Risk for Ulcers in Horses

sleepy-horse

Now that the show season is at hand, owners’ are probably aware of their competitive partner’s risk for developing gastric ulcers. With two out of three performance horses affected, it’s important to ensure equine athletes are at peak health. But don’t forget about the horses that stay home. Even horses that don’t travel or compete are at risk for ulcers.

“Wherever there is stress, there can be stomach ulcers,” says Hoyt Cheramie, DVM, MS, manager of Merial Large Animal Veterinary Services. “Horses may be stressed by everyday situations that don’t seem stressful to us, like spending large amounts of time in a stall or when their friends leave the barn.”

He says some situations that can cause them include:

  • Light training;
  • Short-term travel;
  • Trailering;
  • Change in routine;
  • Change in feed schedule;
  • Limited turnout or grazing;
  • Lay-up due to sickness or injury; or
  • Social regrouping.

Cheramie notes that removing horses from social groups could be one of the major contributing factors to an increased incidence of stomach ulcers in those left at home.

“Off-site training and showing can cause a disruption in social groupings and can be anxiety-provoking for some,” he says. “Horses form strong emotional bonds with their stable-mates so when they are separated, it can be very upsetting for both horses.”

Social grouping disruptions are also more common when spring arrives, as it often heralds a busy time for everyone, es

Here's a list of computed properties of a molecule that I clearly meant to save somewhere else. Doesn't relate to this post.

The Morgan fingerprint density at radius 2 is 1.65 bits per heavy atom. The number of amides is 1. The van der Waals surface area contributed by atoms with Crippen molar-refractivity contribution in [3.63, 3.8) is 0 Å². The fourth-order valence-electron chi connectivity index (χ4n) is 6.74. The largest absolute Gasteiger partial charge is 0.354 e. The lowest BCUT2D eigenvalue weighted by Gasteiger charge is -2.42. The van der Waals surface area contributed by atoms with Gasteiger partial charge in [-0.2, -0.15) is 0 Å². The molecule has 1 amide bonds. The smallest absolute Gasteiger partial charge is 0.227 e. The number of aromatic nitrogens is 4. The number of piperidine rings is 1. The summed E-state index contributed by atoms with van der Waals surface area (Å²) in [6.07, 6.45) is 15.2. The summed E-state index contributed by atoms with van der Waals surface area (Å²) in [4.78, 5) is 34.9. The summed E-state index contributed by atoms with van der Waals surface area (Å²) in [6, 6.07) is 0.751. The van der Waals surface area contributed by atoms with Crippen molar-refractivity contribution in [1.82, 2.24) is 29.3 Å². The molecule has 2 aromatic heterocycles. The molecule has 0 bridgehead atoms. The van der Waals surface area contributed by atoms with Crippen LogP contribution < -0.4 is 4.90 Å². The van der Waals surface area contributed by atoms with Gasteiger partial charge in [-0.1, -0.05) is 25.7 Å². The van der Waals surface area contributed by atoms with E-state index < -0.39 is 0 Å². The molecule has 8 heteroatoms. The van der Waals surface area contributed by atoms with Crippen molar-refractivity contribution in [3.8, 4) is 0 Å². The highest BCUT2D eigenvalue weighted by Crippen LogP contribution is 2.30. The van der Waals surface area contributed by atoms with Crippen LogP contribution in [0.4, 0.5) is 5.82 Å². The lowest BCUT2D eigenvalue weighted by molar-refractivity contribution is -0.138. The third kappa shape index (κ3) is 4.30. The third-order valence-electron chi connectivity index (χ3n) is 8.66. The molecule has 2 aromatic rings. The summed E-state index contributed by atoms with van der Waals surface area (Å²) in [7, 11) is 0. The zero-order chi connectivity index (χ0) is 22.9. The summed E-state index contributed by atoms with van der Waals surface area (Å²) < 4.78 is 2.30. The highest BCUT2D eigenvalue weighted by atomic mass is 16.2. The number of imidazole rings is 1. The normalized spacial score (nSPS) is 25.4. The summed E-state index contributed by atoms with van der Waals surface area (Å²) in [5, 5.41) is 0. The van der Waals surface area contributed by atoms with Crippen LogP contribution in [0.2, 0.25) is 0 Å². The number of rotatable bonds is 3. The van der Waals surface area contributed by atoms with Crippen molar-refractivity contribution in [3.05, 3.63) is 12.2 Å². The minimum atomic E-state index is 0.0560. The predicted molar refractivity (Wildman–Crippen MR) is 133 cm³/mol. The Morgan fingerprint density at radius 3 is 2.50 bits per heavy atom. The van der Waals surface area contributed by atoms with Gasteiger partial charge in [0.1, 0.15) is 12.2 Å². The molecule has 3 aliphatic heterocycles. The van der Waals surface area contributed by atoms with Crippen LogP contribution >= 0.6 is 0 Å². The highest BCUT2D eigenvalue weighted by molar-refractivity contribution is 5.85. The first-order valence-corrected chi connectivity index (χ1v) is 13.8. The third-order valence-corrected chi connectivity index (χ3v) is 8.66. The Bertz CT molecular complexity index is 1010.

pecially those with broodmares. Foaling season means additional stress not only on mares and foals, but also for other horses, as well, due to increased activity in the barn at irregular hours.

Know the Signs of Ulcer Presence

“Stomach ulcers are prevalent across all breeds, disciplines, and ages,” Cheramie says, adding that they can develop in as litt

le as five days. “Because it is not so much the behavior but rather the change in behavior that signals the possibility of a physical problem, horse owners need to know what is normal for their horse and what is not.”

Watch out for clinical signs of ulcers, which include:

  • Decreased appetite;
  • Weight loss or poor body condition;
  • Change in attitude for the worse;
  • Recurrent colic;
  • Dull hair coat; and
  • Less-than-optimal (poor) performance, resistance to work, or difficulty training.

Read more…

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